Mind your own business is a funny old plant. Despite the fact that it has a very small range in the wild, found on Corsica and other Mediterranean Isles, it is now commonly grown around the world and is regarded by those who know it as the cutest little houseplant ever or a weed of the worst kind. In my time I have nurtured it, bought it as a houseplant and muttered as I chopped and scraped it off the soil.
A curious little plant, it creeps across the soil forming a mossy covering of evergreen, rounded leaves on succulent, glass-like stems that root as they touch the soil. The flowers are tiny, fluffy and without petals, a clue that the plant is related to nettles – the stinging variety. In addition to the plain green form there is a golden and variegated form but I won’t get too involved in those here. It has many modern names, including Irish moss, curse of Corsica, babies’ breath and, as I know it, mind-your-own-business. Sadly it has almost as many botanical names – well nearly. It was bad enough when it was called Helxine soleirolii but now it is called Soleirolia soleirolii.
It is thought that it was introduced to Ireland in Victorian times and it was probably used as ground cover, under benches in greenhouses. It makes a superb foil for ferns, so popular in Victorian times, and it is bound to have escaped the greenhouses and ventured into the garden. It loves shade and moist soil and, where conditions suit it, it will romp across undisturbed soil and become a real menace. Ironically, because drought will kill it it can be a tricky houseplant, in cold climates, because it will collapse if it dries out. That does give a clue to how to kill it in gardens – keep the hoe moving so the soil surface is dry. Weedkillers are not terribly effective, though lawnsand, sprinkled on the wet weed, will scorch the leaves. It is also not 100% hardy and although it will take a light frost, much more cold and the leaves will be scorched off. But new shoots will usually grow from the rooted stems in spring. However, really cold weather will kill the plant.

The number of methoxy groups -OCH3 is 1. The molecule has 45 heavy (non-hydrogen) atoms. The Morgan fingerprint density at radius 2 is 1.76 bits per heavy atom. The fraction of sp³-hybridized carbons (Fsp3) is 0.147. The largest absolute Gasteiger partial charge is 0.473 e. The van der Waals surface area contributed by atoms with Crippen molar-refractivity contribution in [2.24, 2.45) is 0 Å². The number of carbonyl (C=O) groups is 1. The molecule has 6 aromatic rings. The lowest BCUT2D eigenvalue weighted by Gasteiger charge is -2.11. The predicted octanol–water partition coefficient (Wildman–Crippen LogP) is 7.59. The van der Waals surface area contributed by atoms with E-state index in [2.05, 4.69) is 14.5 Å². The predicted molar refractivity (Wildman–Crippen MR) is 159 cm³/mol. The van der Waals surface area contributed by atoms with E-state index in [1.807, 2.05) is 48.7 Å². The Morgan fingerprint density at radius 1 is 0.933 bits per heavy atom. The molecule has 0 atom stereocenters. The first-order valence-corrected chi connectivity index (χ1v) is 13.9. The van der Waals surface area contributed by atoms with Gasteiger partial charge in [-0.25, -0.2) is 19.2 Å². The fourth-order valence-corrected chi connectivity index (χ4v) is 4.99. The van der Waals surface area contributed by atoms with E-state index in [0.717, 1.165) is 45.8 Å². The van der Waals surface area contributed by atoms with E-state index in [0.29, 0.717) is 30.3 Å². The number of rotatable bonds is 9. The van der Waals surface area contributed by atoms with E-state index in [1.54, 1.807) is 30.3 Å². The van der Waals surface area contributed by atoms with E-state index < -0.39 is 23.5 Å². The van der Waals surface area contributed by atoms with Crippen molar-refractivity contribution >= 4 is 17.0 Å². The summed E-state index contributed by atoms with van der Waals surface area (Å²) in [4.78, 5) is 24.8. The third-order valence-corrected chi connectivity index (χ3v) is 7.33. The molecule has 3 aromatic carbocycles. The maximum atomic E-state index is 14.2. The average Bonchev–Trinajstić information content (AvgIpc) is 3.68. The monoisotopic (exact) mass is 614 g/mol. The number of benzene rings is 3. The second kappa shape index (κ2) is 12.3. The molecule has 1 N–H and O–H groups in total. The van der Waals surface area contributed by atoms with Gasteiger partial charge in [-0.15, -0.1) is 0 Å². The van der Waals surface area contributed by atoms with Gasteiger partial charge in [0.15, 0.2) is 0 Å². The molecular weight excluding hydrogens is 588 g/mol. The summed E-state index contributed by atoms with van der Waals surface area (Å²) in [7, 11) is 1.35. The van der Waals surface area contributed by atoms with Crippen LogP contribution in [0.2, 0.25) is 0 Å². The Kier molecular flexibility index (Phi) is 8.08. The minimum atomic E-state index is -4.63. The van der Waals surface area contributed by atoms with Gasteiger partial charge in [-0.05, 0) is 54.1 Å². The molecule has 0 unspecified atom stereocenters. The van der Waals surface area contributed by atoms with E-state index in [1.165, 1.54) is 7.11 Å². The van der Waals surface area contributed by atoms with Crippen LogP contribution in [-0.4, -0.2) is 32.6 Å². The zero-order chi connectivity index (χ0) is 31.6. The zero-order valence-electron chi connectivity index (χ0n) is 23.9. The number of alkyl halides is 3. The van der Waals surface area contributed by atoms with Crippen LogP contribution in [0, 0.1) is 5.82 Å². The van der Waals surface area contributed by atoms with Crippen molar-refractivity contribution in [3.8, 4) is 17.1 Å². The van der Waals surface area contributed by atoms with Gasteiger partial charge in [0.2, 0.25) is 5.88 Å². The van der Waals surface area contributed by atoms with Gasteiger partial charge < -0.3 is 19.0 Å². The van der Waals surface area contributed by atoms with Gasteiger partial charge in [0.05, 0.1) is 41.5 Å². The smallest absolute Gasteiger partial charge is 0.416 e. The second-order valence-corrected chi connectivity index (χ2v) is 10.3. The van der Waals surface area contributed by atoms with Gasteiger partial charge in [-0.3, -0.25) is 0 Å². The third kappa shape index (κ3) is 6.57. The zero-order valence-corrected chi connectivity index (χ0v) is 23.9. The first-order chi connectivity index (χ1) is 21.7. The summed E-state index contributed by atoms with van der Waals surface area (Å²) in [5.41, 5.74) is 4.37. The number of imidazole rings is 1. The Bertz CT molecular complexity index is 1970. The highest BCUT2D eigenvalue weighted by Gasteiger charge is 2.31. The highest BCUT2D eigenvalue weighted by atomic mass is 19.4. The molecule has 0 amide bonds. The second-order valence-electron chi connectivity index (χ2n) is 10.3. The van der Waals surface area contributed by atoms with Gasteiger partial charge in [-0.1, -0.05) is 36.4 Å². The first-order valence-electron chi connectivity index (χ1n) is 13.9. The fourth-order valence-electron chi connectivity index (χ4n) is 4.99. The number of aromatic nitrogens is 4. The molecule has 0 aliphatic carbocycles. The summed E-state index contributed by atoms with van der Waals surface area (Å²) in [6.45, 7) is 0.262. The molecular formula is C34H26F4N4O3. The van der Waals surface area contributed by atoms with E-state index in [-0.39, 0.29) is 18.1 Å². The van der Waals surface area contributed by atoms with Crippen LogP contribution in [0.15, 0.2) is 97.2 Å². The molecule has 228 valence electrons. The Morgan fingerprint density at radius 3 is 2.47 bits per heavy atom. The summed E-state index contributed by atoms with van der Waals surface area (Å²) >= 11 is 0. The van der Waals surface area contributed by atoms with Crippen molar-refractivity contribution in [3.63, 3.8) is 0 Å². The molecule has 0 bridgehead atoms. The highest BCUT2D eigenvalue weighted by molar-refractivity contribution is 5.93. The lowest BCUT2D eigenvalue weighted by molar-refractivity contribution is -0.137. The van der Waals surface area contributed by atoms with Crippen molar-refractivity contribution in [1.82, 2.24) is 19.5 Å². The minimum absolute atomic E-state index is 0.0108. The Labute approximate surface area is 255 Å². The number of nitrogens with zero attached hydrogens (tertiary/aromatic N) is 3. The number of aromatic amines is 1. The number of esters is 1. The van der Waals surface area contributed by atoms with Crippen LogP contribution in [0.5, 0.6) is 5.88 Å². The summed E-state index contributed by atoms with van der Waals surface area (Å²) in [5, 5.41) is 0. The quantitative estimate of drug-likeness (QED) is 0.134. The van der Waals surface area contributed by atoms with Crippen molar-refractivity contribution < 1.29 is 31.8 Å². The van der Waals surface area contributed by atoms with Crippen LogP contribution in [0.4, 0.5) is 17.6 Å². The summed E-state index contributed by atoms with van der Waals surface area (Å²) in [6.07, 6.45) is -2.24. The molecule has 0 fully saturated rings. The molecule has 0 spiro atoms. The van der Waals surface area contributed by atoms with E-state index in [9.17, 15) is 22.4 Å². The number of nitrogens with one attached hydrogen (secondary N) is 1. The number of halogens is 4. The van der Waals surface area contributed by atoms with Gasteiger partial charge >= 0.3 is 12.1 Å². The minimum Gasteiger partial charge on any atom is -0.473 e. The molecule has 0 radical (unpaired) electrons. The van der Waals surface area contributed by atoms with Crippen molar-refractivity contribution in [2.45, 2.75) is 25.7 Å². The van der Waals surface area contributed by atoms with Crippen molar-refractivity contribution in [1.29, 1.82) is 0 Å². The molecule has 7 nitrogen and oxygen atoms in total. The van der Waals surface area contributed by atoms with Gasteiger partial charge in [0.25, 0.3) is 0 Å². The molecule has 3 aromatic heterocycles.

But back to the garden, mind-your-own-business is rampant in the garden, tucked into the base of the box hedges and laying in wait to make a dash for it across the gravel paths if I turn my back on it. Every now and then I have to clear it away. This spring I needed to make some hanging baskets for an outside area that gets no sun (except in winter when the low sun casts an hour of sun on it). It also gets no rain.
I usually line my baskets with moss but I thought I would give mind-your-own-business (myob) a try. I did make a slight mistake because I lined the baskets with myob and then a disc of plastic to help retain moisture in the compost. This is fine for moss which dies anyway but it did mean that the myob at the base of the basket soon died away. The rest grew well so covers that now, I am glad to say. I needed plants that would grow in this dull spot so I chose a polystichum fern and three periwinkles – Vinca major ‘Variegata’. Six months or so later and the baskets have filled in well with the vinca reaching down to the ground. I was expecting to pull the baskets apart by now but I will leave them through the winter because they still look so good.
The myob continues to grow in the garden and that got me thinking of other ways to use it, as you will discover tomorrow in…’The pyramid of